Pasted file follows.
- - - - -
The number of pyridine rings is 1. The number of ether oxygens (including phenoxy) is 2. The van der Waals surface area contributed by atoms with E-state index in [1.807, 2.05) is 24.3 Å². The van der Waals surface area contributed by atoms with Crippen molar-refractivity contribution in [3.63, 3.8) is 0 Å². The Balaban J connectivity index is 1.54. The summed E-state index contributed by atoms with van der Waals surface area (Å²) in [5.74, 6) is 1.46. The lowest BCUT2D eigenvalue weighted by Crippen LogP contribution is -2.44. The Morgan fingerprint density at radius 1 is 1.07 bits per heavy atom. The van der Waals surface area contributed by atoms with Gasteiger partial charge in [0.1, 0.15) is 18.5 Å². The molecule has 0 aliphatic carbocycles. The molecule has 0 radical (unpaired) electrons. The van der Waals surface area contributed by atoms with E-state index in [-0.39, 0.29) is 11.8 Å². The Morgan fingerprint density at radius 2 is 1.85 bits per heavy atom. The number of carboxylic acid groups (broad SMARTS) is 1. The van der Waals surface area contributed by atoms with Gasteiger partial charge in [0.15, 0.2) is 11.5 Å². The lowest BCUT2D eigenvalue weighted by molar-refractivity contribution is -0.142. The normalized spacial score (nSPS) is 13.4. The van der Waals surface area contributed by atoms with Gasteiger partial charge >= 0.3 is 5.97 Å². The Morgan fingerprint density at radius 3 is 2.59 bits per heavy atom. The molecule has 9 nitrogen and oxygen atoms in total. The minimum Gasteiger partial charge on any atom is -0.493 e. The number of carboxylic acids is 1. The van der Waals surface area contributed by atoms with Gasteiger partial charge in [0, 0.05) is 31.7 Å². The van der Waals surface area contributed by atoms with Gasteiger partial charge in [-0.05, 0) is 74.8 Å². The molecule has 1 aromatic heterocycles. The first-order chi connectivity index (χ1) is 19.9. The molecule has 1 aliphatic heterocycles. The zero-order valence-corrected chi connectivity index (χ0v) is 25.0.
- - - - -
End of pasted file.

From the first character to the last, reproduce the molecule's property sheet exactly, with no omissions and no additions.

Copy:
The number of pyridine rings is 1. The number of ether oxygens (including phenoxy) is 2. The van der Waals surface area contributed by atoms with E-state index in [1.807, 2.05) is 24.3 Å². The van der Waals surface area contributed by atoms with Crippen molar-refractivity contribution in [3.63, 3.8) is 0 Å². The Balaban J connectivity index is 1.54. The summed E-state index contributed by atoms with van der Waals surface area (Å²) in [5.74, 6) is 1.46. The lowest BCUT2D eigenvalue weighted by Crippen LogP contribution is -2.44. The Morgan fingerprint density at radius 1 is 1.07 bits per heavy atom. The van der Waals surface area contributed by atoms with Gasteiger partial charge in [0.1, 0.15) is 18.5 Å². The molecule has 0 aliphatic carbocycles. The molecule has 0 radical (unpaired) electrons. The van der Waals surface area contributed by atoms with E-state index in [-0.39, 0.29) is 11.8 Å². The Morgan fingerprint density at radius 2 is 1.85 bits per heavy atom. The number of carboxylic acid groups (broad SMARTS) is 1. The van der Waals surface area contributed by atoms with Gasteiger partial charge in [0.15, 0.2) is 11.5 Å². The lowest BCUT2D eigenvalue weighted by molar-refractivity contribution is -0.142. The normalized spacial score (nSPS) is 13.4. The van der Waals surface area contributed by atoms with Gasteiger partial charge >= 0.3 is 5.97 Å². The Morgan fingerprint density at radius 3 is 2.59 bits per heavy atom. The molecule has 9 nitrogen and oxygen atoms in total. The minimum Gasteiger partial charge on any atom is -0.493 e. The number of carboxylic acids is 1. The van der Waals surface area contributed by atoms with Gasteiger partial charge in [0, 0.05) is 31.7 Å². The van der Waals surface area contributed by atoms with Gasteiger partial charge in [-0.05, 0) is 74.8 Å². The molecule has 1 aromatic heterocycles. The first-order chi connectivity index (χ1) is 19.9. The molecule has 1 aliphatic heterocycles. The zero-order valence-corrected chi connectivity index (χ0v) is 25.0.